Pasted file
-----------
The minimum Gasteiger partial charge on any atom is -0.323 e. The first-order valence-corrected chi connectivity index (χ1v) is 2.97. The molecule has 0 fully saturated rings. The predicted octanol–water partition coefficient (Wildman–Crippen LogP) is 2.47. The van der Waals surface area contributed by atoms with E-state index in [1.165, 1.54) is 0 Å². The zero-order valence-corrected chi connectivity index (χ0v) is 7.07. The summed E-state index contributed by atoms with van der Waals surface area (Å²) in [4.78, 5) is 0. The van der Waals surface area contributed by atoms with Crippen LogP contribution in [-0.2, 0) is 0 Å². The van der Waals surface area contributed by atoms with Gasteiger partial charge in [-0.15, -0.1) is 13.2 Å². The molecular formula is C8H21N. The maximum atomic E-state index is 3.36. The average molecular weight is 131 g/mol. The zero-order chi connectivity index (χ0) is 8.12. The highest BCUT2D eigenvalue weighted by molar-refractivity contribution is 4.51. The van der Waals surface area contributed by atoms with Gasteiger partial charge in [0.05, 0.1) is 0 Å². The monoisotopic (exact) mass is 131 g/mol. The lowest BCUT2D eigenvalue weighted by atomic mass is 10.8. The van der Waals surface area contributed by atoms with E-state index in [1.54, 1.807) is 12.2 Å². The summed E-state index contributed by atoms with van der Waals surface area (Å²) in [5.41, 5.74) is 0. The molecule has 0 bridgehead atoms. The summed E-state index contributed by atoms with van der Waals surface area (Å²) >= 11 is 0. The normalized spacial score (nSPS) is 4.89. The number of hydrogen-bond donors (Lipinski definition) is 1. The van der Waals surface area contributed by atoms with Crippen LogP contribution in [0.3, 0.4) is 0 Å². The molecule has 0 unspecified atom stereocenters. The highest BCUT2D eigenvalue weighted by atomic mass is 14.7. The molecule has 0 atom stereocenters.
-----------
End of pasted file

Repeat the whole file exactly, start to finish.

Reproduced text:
The minimum Gasteiger partial charge on any atom is -0.323 e. The first-order valence-corrected chi connectivity index (χ1v) is 2.97. The molecule has 0 fully saturated rings. The predicted octanol–water partition coefficient (Wildman–Crippen LogP) is 2.47. The van der Waals surface area contributed by atoms with E-state index in [1.165, 1.54) is 0 Å². The zero-order valence-corrected chi connectivity index (χ0v) is 7.07. The summed E-state index contributed by atoms with van der Waals surface area (Å²) in [4.78, 5) is 0. The van der Waals surface area contributed by atoms with Crippen LogP contribution in [-0.2, 0) is 0 Å². The van der Waals surface area contributed by atoms with Gasteiger partial charge in [-0.15, -0.1) is 13.2 Å². The molecular formula is C8H21N. The maximum atomic E-state index is 3.36. The average molecular weight is 131 g/mol. The zero-order chi connectivity index (χ0) is 8.12. The highest BCUT2D eigenvalue weighted by molar-refractivity contribution is 4.51. The van der Waals surface area contributed by atoms with Gasteiger partial charge in [0.05, 0.1) is 0 Å². The monoisotopic (exact) mass is 131 g/mol. The lowest BCUT2D eigenvalue weighted by atomic mass is 10.8. The van der Waals surface area contributed by atoms with E-state index in [1.54, 1.807) is 12.2 Å². The summed E-state index contributed by atoms with van der Waals surface area (Å²) in [5.41, 5.74) is 0. The molecule has 0 bridgehead atoms. The summed E-state index contributed by atoms with van der Waals surface area (Å²) >= 11 is 0. The normalized spacial score (nSPS) is 4.89. The number of hydrogen-bond donors (Lipinski definition) is 1. The van der Waals surface area contributed by atoms with Crippen LogP contribution in [0.3, 0.4) is 0 Å². The molecule has 0 unspecified atom stereocenters. The highest BCUT2D eigenvalue weighted by atomic mass is 14.7. The molecule has 0 atom stereocenters.